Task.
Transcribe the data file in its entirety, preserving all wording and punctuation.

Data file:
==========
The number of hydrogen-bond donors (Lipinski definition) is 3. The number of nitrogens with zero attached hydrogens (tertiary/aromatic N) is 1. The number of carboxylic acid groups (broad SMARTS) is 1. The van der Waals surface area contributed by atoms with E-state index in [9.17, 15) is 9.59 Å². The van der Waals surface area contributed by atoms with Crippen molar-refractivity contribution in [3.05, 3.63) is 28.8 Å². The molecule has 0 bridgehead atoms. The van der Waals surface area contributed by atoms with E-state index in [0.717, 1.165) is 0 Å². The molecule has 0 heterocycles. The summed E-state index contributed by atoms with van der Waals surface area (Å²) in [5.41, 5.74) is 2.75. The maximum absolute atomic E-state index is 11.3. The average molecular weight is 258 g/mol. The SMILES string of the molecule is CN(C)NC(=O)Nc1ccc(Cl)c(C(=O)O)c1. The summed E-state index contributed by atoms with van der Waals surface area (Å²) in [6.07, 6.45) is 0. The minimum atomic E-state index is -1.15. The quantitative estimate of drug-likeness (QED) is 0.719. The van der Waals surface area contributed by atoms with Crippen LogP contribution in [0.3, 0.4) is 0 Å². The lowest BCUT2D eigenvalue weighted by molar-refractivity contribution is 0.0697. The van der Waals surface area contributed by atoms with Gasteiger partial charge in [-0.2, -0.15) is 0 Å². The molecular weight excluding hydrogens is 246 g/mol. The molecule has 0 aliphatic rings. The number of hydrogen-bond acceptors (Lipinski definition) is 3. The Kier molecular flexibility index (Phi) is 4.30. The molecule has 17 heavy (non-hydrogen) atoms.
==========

The number of hydrogen-bond donors (Lipinski definition) is 3. The number of nitrogens with zero attached hydrogens (tertiary/aromatic N) is 1. The number of carboxylic acid groups (broad SMARTS) is 1. The van der Waals surface area contributed by atoms with E-state index in [9.17, 15) is 9.59 Å². The van der Waals surface area contributed by atoms with Crippen molar-refractivity contribution in [3.05, 3.63) is 28.8 Å². The molecule has 0 bridgehead atoms. The van der Waals surface area contributed by atoms with E-state index in [0.717, 1.165) is 0 Å². The molecule has 0 heterocycles. The summed E-state index contributed by atoms with van der Waals surface area (Å²) in [5.41, 5.74) is 2.75. The maximum absolute atomic E-state index is 11.3. The average molecular weight is 258 g/mol. The SMILES string of the molecule is CN(C)NC(=O)Nc1ccc(Cl)c(C(=O)O)c1. The summed E-state index contributed by atoms with van der Waals surface area (Å²) in [6.07, 6.45) is 0. The minimum atomic E-state index is -1.15. The quantitative estimate of drug-likeness (QED) is 0.719. The van der Waals surface area contributed by atoms with Crippen LogP contribution in [0.3, 0.4) is 0 Å². The lowest BCUT2D eigenvalue weighted by molar-refractivity contribution is 0.0697. The van der Waals surface area contributed by atoms with Gasteiger partial charge in [-0.2, -0.15) is 0 Å². The molecular weight excluding hydrogens is 246 g/mol. The molecule has 0 aliphatic rings. The number of hydrogen-bond acceptors (Lipinski definition) is 3. The Kier molecular flexibility index (Phi) is 4.30. The molecule has 17 heavy (non-hydrogen) atoms.